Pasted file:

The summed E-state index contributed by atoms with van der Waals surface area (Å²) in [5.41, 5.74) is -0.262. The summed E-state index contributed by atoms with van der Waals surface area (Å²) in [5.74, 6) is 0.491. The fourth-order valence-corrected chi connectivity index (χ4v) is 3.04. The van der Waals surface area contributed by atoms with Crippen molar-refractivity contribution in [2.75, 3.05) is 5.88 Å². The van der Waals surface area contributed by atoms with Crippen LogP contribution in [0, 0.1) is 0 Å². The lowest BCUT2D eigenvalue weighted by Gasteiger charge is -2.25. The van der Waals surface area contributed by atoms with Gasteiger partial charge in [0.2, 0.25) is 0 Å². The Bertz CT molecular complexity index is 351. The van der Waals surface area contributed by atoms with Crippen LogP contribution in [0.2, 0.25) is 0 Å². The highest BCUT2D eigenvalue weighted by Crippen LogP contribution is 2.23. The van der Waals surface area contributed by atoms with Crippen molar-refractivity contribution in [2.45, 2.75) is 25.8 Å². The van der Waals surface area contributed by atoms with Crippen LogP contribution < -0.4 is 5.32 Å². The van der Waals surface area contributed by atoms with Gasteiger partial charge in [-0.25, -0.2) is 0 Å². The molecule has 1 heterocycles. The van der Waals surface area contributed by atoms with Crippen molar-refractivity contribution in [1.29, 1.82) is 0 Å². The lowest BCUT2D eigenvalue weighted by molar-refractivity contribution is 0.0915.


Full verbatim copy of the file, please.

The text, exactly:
The summed E-state index contributed by atoms with van der Waals surface area (Å²) in [5.41, 5.74) is -0.262. The summed E-state index contributed by atoms with van der Waals surface area (Å²) in [5.74, 6) is 0.491. The fourth-order valence-corrected chi connectivity index (χ4v) is 3.04. The van der Waals surface area contributed by atoms with Crippen molar-refractivity contribution in [2.75, 3.05) is 5.88 Å². The van der Waals surface area contributed by atoms with Crippen LogP contribution in [0, 0.1) is 0 Å². The lowest BCUT2D eigenvalue weighted by Gasteiger charge is -2.25. The van der Waals surface area contributed by atoms with Gasteiger partial charge in [0.2, 0.25) is 0 Å². The Bertz CT molecular complexity index is 351. The van der Waals surface area contributed by atoms with Crippen LogP contribution in [0.2, 0.25) is 0 Å². The highest BCUT2D eigenvalue weighted by Crippen LogP contribution is 2.23. The van der Waals surface area contributed by atoms with Crippen molar-refractivity contribution in [2.45, 2.75) is 25.8 Å². The van der Waals surface area contributed by atoms with Crippen LogP contribution < -0.4 is 5.32 Å². The van der Waals surface area contributed by atoms with Gasteiger partial charge in [-0.25, -0.2) is 0 Å². The molecule has 1 heterocycles. The van der Waals surface area contributed by atoms with Crippen molar-refractivity contribution in [1.29, 1.82) is 0 Å². The lowest BCUT2D eigenvalue weighted by molar-refractivity contribution is 0.0915.